Back to Top


Six main festivals are celebrated in one Onitsha calendar year whose basic sacred divisions are set by the phases of the moon. The Obi proclaim each of the twenty-eight-day lunar months ‘Onwa’ and defines the ceremonial sequences in terms of the seven four-day weeks ‘Oge Isa’ that make up each month.

IFEJIOKU FESTIVAL: Also known as ‘Osisi Akasi’ is the customary eating of coco yams and thanksgiving to the gods of farmland to be cleared and cultivated. It is celebrated every January and considered the end of the harvesting season by offering one fowl in the farm and also a goat back home as sacrifice.

AJACHI FESTIVAL:  A very significant aspect of Onitsha tradition celebrated every June. In ancient times a human victim was dragged round the town by the ‘Isi Okpala’, Chief Priest on whom the sins of the people is heaped. This tradition of human sacrifice has since been replaced by the use of a scape goat which afterwards would be thrown into the River Niger. Today, the Obi of Onitsha seems to be the only celebrant supported by the Ndichie and Agbalaniregwu in his palace. It is celebrated to beseech the creator to guide every adult to prosper in all sphere of their endeavour.

ITE UMATU FESTIVAL (UMATO): or the first harvest festival is celebrated by graduation, according to the following ranks. The Obi of Onitsha, ‘Eze Idi’, ‘Isi Okpala’ (Chief priest), the ‘Ndiche’ and ‘Ozo’ titled men. The main food supply for the festival is corn food known as ‘Nni Oka’. In the course of its celebration, second funeral rites are officially stopped until after the ‘Osisi Ite’ ceremony is performed.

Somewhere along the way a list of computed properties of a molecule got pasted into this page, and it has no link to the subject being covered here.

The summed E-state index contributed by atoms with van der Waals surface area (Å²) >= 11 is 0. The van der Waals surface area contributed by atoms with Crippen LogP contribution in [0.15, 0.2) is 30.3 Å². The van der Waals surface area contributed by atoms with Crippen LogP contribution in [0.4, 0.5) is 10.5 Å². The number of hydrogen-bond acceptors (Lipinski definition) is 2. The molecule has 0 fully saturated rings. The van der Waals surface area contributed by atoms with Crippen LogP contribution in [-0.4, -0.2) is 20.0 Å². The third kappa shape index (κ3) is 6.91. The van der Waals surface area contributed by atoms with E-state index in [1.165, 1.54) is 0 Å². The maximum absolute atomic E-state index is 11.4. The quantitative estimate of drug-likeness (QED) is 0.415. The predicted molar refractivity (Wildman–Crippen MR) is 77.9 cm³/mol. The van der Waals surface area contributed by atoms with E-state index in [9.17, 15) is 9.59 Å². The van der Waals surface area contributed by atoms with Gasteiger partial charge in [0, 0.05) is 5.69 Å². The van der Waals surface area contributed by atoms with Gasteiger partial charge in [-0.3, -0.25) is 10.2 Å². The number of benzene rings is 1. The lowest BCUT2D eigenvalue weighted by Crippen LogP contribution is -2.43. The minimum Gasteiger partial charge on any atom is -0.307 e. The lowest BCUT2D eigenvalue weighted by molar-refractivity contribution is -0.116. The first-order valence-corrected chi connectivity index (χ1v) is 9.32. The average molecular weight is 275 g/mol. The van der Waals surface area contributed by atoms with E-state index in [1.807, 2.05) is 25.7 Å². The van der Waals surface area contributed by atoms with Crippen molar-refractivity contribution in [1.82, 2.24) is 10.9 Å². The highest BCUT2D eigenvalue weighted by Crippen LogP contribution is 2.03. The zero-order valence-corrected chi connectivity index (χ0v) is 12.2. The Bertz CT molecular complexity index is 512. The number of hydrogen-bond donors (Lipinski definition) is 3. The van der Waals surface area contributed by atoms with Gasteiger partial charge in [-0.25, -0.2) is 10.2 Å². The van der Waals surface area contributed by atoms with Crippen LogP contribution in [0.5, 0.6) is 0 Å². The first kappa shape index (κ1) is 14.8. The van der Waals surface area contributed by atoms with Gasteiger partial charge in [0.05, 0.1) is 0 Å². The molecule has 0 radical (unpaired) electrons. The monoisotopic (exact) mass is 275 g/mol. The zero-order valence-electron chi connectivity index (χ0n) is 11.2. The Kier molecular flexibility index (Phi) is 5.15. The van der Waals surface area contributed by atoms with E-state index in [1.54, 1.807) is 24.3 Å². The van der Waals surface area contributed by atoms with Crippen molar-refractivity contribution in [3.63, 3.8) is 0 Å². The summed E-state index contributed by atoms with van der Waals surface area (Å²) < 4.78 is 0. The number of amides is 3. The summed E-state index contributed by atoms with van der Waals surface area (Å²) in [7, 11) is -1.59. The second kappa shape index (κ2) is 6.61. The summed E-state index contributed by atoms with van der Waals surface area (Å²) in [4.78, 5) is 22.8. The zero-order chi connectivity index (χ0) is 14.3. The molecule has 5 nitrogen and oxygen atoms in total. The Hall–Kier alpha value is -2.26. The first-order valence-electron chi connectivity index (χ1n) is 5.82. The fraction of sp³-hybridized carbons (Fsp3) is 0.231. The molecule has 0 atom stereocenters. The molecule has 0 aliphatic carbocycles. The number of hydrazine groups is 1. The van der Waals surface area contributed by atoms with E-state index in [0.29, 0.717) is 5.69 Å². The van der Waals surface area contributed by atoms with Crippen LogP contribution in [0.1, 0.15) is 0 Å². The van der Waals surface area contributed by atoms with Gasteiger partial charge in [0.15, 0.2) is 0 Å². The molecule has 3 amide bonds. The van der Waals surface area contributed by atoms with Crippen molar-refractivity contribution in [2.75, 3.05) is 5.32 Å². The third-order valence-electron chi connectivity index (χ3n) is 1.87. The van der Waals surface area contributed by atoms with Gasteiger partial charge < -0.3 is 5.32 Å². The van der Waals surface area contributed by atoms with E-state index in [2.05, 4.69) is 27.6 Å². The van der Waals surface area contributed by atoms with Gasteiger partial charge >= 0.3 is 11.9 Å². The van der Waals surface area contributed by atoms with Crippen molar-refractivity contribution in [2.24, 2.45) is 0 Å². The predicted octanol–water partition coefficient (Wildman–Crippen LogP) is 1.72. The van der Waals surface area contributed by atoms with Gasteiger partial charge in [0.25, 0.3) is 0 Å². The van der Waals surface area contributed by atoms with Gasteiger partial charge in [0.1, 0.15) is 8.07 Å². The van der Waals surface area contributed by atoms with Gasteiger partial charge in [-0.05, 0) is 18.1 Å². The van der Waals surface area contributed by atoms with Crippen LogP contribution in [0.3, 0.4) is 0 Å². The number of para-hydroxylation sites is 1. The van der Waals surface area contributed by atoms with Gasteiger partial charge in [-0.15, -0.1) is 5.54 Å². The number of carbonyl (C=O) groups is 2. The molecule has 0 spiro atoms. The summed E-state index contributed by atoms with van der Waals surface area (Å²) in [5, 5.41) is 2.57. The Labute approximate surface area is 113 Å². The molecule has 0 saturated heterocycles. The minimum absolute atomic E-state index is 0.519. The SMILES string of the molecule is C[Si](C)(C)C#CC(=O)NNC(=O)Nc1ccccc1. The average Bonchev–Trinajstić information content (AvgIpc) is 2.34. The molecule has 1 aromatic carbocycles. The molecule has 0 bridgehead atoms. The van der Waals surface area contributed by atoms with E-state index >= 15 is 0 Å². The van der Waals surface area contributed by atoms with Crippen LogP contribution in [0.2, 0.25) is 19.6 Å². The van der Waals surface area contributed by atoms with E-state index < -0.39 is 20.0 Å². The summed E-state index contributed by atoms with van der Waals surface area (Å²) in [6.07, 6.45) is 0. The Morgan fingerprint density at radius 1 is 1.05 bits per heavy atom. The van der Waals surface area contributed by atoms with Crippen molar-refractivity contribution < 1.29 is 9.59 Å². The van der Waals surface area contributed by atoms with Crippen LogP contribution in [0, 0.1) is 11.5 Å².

OWUWAJI FESTIVAL: Also known as the new yam festival is celebrated in September, twenty-four days after ‘Umato’ in celebration of the eating of new yam and particularly observed by ‘Isi Okpala’ and ‘Ozo’ titled men. It is an occasion for farmers to thank the gods for bountiful harvest. It starts with the ‘Iju Uno’ by the ‘Ada’ (first daughter  of the family bringing about the spiritual cleansing of the household. It is followed by ‘Mkpulu’ roasting of smaller yam tablets prepared with medicine green vegetable called ’Nnaedi’.

OSISITE FESTIVAL: The festival is celebrated nine days after the lifting of the suspension on second funeral rites in Onitsha which was put on hold and which took effect at the feast of ‘Umato’ as well as the end of the harvest circle. It involves lot of cooking, the height of which a special sauce of Okro with pounded yam from a special sauce known as ‘Ji Oku’ takes the centre spread for entertainment of guests. And OFALA FESTIVAL.